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      GameDev.net and CRC Press have teamed up to bring a free ebook of content curated from top titles published by CRC Press. The freebook, Practices of Game Design & Indie Game Marketing, includes chapters from The Art of Game Design: A Book of Lenses, A Practical Guide to Indie Game Marketing, and An Architectural Approach to Level Design. The GameDev.net FreeBook is relevant to game designers, developers, and those interested in learning more about the challenges in game development. We know game development can be a tough discipline and business, so we picked several chapters from CRC Press titles that we thought would be of interest to you, the GameDev.net audience, in your journey to design, develop, and market your next game. The free ebook is available through CRC Press by clicking here. The Curated Books The Art of Game Design: A Book of Lenses, Second Edition, by Jesse Schell Presents 100+ sets of questions, or different lenses, for viewing a game’s design, encompassing diverse fields such as psychology, architecture, music, film, software engineering, theme park design, mathematics, anthropology, and more. Written by one of the world's top game designers, this book describes the deepest and most fundamental principles of game design, demonstrating how tactics used in board, card, and athletic games also work in video games. It provides practical instruction on creating world-class games that will be played again and again. View it here. A Practical Guide to Indie Game Marketing, by Joel Dreskin Marketing is an essential but too frequently overlooked or minimized component of the release plan for indie games. A Practical Guide to Indie Game Marketing provides you with the tools needed to build visibility and sell your indie games. With special focus on those developers with small budgets and limited staff and resources, this book is packed with tangible recommendations and techniques that you can put to use immediately. As a seasoned professional of the indie game arena, author Joel Dreskin gives you insight into practical, real-world experiences of marketing numerous successful games and also provides stories of the failures. View it here. An Architectural Approach to Level Design This is one of the first books to integrate architectural and spatial design theory with the field of level design. The book presents architectural techniques and theories for level designers to use in their own work. It connects architecture and level design in different ways that address the practical elements of how designers construct space and the experiential elements of how and why humans interact with this space. Throughout the text, readers learn skills for spatial layout, evoking emotion through gamespaces, and creating better levels through architectural theory. View it here. Learn more and download the ebook by clicking here. Did you know? GameDev.net and CRC Press also recently teamed up to bring GDNet+ Members up to a 20% discount on all CRC Press books. Learn more about this and other benefits here.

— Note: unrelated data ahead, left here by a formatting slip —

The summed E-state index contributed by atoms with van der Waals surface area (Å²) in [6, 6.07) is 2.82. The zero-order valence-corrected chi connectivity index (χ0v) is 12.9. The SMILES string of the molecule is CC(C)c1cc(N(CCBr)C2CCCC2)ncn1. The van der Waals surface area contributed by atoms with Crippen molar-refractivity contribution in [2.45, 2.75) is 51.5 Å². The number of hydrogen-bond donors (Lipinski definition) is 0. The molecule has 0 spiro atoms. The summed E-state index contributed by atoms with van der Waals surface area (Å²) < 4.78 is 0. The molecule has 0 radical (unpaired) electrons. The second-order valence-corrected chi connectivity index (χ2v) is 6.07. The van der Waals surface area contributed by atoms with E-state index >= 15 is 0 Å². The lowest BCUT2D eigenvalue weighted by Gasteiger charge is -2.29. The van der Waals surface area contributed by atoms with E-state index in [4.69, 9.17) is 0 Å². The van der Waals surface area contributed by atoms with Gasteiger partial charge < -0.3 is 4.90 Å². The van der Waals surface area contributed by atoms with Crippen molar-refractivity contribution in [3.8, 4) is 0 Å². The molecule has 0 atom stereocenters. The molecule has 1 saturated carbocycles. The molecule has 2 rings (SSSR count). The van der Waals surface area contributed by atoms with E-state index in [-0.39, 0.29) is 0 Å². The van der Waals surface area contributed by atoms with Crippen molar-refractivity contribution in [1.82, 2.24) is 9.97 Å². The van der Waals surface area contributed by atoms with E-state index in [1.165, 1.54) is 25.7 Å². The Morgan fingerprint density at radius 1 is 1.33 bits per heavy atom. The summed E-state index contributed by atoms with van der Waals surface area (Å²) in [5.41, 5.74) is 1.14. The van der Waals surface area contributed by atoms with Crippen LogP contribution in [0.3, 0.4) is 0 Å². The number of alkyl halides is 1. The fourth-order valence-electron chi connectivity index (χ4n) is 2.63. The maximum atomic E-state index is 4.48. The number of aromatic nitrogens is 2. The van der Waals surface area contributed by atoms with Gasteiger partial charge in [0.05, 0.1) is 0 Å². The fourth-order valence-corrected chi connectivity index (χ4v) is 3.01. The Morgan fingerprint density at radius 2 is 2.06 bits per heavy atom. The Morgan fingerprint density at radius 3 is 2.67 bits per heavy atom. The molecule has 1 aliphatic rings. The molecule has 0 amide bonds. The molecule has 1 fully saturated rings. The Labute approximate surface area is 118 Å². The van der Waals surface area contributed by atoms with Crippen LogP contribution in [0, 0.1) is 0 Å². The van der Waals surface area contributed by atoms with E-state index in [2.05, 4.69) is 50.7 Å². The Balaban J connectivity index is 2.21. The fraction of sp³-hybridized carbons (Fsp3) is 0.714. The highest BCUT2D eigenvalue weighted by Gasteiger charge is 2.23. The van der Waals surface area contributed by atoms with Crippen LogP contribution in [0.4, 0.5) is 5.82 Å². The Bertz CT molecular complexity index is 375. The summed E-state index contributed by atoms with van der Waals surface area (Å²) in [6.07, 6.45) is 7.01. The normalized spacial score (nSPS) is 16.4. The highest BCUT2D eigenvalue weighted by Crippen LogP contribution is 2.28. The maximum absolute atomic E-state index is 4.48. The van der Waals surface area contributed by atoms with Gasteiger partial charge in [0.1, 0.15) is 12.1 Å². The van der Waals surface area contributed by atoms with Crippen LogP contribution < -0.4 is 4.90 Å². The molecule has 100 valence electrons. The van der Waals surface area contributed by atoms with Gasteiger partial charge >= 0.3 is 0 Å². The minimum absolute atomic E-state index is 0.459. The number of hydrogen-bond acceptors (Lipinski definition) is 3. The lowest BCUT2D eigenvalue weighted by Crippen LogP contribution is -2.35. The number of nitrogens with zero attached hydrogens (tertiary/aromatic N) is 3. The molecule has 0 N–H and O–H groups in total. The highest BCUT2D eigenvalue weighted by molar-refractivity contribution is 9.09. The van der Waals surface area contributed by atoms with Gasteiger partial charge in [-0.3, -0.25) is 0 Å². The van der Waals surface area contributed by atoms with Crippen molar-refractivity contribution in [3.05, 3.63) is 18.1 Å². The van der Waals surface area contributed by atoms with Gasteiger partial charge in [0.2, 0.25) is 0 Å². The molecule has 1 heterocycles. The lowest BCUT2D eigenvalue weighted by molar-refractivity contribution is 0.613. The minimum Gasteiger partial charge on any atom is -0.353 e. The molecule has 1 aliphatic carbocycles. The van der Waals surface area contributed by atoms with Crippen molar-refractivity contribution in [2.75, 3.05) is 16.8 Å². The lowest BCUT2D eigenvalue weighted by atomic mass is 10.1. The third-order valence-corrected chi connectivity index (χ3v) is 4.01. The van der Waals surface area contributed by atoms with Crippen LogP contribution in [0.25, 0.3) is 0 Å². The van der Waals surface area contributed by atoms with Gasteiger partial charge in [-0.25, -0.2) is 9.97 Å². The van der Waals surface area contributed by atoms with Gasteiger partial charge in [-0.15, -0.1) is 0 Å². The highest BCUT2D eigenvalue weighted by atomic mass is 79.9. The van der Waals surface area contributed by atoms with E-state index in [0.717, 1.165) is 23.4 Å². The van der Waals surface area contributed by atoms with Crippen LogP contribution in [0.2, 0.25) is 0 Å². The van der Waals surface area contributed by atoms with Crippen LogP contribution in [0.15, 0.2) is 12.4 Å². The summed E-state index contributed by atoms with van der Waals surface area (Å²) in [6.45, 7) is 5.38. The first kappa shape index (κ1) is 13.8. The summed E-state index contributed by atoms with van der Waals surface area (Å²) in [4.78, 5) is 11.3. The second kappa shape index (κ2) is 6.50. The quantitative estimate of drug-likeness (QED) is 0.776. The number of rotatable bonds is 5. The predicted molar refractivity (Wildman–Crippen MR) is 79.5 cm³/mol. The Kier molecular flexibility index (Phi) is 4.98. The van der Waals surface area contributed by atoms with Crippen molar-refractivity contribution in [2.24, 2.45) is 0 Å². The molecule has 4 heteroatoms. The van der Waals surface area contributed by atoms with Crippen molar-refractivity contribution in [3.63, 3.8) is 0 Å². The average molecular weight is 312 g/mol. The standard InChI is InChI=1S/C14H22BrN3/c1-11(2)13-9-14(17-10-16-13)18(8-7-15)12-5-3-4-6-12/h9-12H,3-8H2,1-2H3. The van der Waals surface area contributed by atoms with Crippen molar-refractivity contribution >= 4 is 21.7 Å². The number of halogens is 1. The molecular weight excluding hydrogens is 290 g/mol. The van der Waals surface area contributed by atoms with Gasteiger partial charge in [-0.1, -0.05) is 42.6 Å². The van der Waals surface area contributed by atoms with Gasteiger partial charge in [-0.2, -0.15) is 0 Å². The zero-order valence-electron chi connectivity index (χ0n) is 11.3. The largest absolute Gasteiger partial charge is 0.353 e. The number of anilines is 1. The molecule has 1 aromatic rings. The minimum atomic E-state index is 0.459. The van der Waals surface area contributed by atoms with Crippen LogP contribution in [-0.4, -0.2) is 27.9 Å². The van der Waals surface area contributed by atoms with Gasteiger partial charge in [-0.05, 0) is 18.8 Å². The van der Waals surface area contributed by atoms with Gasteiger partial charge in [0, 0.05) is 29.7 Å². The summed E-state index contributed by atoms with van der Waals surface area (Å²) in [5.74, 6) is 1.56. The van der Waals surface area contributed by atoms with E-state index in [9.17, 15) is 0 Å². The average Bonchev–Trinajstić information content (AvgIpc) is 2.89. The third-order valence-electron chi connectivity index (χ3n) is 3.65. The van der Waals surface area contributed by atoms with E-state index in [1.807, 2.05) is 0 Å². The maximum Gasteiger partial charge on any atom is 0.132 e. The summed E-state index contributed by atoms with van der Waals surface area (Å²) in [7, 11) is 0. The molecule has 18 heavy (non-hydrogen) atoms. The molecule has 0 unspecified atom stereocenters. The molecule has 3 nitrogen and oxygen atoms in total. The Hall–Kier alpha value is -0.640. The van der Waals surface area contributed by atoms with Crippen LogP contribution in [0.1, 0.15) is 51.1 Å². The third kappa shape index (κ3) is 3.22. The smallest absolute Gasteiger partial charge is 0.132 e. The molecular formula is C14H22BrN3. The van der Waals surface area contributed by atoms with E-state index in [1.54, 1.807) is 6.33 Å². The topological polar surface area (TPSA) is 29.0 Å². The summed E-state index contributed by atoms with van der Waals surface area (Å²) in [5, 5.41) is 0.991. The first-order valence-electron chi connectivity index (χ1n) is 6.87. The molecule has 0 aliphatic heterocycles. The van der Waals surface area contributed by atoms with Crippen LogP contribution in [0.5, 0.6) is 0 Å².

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Lunch break review - Early February

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kseh

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I meant to post these reviews last week but my schedule has been pretty busy lately.

I'm hoping to make the time to work on my own projects instead of commenting on other people's work but I'm not really optomistic about following through. I have a couple ideas churning around including one cheesy game that I'd like to throw together for an iPhone game, just for the experience of trying that platform out. Also, at some point I'm sure I'll get something together such that there'd be a player character walking around in the caverns I created with my Lab1 project. If I can fight off procrastinating, I'd like to have something for the iPhone game, which I guess I'll call Chicken Chase, that can at least be executed. Maybe by mentioning it here I'll feel more motivated to get something done.